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More Than 15,000 Scientists Issue Another Dire 'Warning to Humanity'
Published: November 14, 2017
More than 15,000 scientists from around the world have joined together to issue a second warning to humanity on the state of the planet, marking the 25th anniversary of a preliminary warning issued in the '90s that called on humankind to "curtail environmental destruction."
The Alliance of World Scientists, an international group of scientists with no ties to governmental and non-governmental organizations or corporation released "World Scientists’ Warning to Humanity: a second notice" on Monday in the journal Bioscience.
The letter, spearheaded by Oregon State University ecologist William Ripple, is a followup to the initial warning released in 1992 by the Union of Concerned Scientists and at least 1,700 other independent scientists, warning that "a great change in our stewardship of the Earth and the life on it is required if vast human misery is to be avoided."
“If not checked, many of our current practices put at serious risk the future that we wish for human society and the plant and animal kingdoms, and may so alter the living world that it will be unable to sustain life in the manner that we know," scientists, including Union of Concerned Scientists co-founder Henry Kendall, wrote in 1992.
Concerns voiced in the' 90s included a decline in freshwater availability, unsustainable marine fisheries, ocean dead zones, climate change, population growth, declining biodiversity and the destruction of the protective ozone layer.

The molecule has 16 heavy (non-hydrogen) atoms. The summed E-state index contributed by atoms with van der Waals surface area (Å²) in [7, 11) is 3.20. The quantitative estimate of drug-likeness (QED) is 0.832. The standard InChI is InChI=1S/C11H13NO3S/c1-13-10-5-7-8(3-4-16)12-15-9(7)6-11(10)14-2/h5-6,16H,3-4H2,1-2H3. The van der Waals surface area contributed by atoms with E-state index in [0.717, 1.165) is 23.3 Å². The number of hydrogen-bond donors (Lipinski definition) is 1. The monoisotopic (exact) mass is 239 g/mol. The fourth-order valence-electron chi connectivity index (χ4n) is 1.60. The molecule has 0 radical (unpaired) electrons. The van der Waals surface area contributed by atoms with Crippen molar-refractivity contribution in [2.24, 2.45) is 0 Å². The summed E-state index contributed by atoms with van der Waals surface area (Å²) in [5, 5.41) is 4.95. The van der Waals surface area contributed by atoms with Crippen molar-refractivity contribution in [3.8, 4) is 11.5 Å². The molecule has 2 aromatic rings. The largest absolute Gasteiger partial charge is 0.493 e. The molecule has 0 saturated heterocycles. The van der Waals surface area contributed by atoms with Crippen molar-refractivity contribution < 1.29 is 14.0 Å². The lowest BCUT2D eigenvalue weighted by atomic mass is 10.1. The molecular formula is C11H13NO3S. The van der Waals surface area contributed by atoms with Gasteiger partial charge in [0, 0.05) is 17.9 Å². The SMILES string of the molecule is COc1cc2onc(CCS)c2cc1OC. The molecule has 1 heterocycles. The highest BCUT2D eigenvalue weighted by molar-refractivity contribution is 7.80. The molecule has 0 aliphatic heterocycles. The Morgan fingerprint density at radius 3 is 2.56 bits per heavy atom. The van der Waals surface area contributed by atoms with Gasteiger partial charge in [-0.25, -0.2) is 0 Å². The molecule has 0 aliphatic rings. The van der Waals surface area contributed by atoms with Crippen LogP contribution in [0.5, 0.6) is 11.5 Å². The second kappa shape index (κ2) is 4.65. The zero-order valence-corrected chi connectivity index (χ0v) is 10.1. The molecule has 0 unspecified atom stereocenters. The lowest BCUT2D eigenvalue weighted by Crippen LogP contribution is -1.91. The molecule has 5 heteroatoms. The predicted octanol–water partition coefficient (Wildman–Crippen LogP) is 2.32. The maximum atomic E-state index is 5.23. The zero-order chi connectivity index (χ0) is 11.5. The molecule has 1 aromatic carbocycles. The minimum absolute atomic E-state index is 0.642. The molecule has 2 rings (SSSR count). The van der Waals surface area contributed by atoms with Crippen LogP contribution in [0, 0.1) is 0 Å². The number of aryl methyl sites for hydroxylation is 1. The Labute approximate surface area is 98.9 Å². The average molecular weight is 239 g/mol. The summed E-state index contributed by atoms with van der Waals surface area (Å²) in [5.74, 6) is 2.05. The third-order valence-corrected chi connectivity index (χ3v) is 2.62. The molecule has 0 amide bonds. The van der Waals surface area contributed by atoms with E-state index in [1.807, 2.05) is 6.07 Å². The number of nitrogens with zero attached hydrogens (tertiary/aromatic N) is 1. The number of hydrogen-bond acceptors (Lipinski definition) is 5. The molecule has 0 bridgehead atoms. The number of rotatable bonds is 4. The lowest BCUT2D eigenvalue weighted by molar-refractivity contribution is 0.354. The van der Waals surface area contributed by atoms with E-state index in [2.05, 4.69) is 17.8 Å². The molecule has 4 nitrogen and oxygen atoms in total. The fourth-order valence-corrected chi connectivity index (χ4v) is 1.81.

The scientists' second warning is no less dire and is, in fact, rather condemning.
“Humanity has failed to make sufficient progress in generally solving these foreseen environmental challenges, and alarmingly, most of them are getting far worse,” the scientists note.
The greatest threat to the planet today, according to the alliance, is global climate change.
"Especially troubling is the current trajectory of potentially catastrophic climate change due to rising GHGs from burning fossil fuels, deforestation and agricultural production— particularly from farming ruminants for meat consumption," they write.
The only bright spot noted by the scientists since the release of the first warning is the decrease in the hole in the ozone layer that hovers over Antarctica, which is its smallest size since 1988. The hole has been slowly recovering thanks to a 1987 international ban on harmful chlorofluorocarbons, chemicals that were once used in refrigerants and aerosols.
“The rapid global decline in ozone-depleting substances shows that we can make positive change when we act decisively,” the letter points out.
The scientists suggest 13 strategies to help decrease humankind's negative impact on the planet, including the establishment of economic incentives to change patterns of consumption, a reduction of food waste and the development of green technologies.
The alliance notes that unless changes are made, "it will be too late to shift course away from our failing trajectory.”
Still, the scientists remain hopeful that those very changes can be made through commitment and unity.
"It is important to continue this work to document challenges, as well as improved situations, and to develop clear, trackable, and practical solutions while communicating trends and needs to world leaders," the scientists conclude. "Working together while respecting the diversity of people and opinions and the need for social justice around the world, we can make great progress for the sake of humanity."
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